Millions of people who had good private sector jobs now have to depend on the government for life support.
No wonder America's inflation-adjusted, after-tax income, which is the fuel for the consumer spending that drives the economy, has barely risen in the past six months. No wonder about half of Americans believe that their real income will contract in the coming months, while only about one fifth expect it to increase.
David Rosenberg also reports that nominal per capita disposable income—$37,606—is actually lower today than it was in May 2008 when the recession was in its infancy ($37,752). When you look at the data in real terms, adjusted for inflation, the comparison is even more startling: $32,600 now versus $34,641 back then. In fact, real personal disposable income per capita is lower now than it was in November 2006! And if you strip out government subsidies and assistance, real personal income is down even more from four years ago. This appears to be the first time since the 1930s that inflation-adjusted incomes of Americans have declined.
Don't talk "recovery" to these people, especially if you pause at a gas pump. The consumer remains constrained as well by the ratio of total household debt to after-tax earnings. It was down to 117 percent last year from a peak of 131 percent, but is still above the pre-bubble rate of 70 percent. We are still in an era of deleveraging, rising savings rates, home price deflation, and squeezed real income, all of which will continue to affect consumer spending.
The private sector workweek has stagnated at about 34.5 hours, and wage growth has been tepid at best with average hourly earnings eking out a 0.1 percent monthly increase for the last five months. Over the last nine months, overall consumer spending was up just 0.6 percent, adjusted for inflation.
There is no doubt that the next presidential term will start with a rate of unemployment that is far higher than what President Obama inherited when he took office. The programs that he has put in place have failed. The U.S. economic recovery is like a person who promises much and doesn't deliver. There are not many months left for Obama to persuade the nation to measure his performance by a different mark.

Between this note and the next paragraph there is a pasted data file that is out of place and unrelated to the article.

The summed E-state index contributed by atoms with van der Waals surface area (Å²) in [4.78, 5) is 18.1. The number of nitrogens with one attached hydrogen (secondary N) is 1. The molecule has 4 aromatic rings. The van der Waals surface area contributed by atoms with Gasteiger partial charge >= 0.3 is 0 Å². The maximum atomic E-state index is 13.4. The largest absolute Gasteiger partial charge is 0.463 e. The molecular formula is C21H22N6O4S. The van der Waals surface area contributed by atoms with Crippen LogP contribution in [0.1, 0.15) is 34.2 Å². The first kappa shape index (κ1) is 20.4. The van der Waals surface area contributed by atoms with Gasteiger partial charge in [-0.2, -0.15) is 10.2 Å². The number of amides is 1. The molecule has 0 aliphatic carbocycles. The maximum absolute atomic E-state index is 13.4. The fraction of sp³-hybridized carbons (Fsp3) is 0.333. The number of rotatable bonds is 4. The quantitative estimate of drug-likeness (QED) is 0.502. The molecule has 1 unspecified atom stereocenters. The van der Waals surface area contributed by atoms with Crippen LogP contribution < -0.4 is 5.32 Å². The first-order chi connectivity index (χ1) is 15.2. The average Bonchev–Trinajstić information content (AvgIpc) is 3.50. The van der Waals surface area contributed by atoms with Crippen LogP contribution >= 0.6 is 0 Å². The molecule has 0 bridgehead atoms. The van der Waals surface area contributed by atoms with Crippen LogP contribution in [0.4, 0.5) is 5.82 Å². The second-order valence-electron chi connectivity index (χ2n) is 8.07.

What can we do to get out of this? How can we regenerate the high-paying jobs in service industries with sophisticated intellectual content such as entertainment, digital media, education, and financial services?
- Push students to a higher level of education, if necessary by mandating at least a year of higher education or vocational training at the public's expense.
- Increase the number of H-1B visas for foreign graduate students in the hard sciences. Crazily, we reduced them from 195,000 in 2003 to 65,000 today. This intellectual firepower is critical to growing industries that focus on the world of high tech.
- Revise the tax system to encourage growth, not hamper job creation.
- Create financial incentives for businesses to invest in America, rather than provoking American companies to reap greater rewards by laying off U.S. workers and outsourcing production to foreign countries that have lower environmental standards.
- Focus on the problems of infrastructure and industrial policy.
America has a history of comebacks, of pulling itself out of a hole, and it happens when we're led with energy and conviction. When we feel we are, we will build a new version of the promised land: millions restored to Life.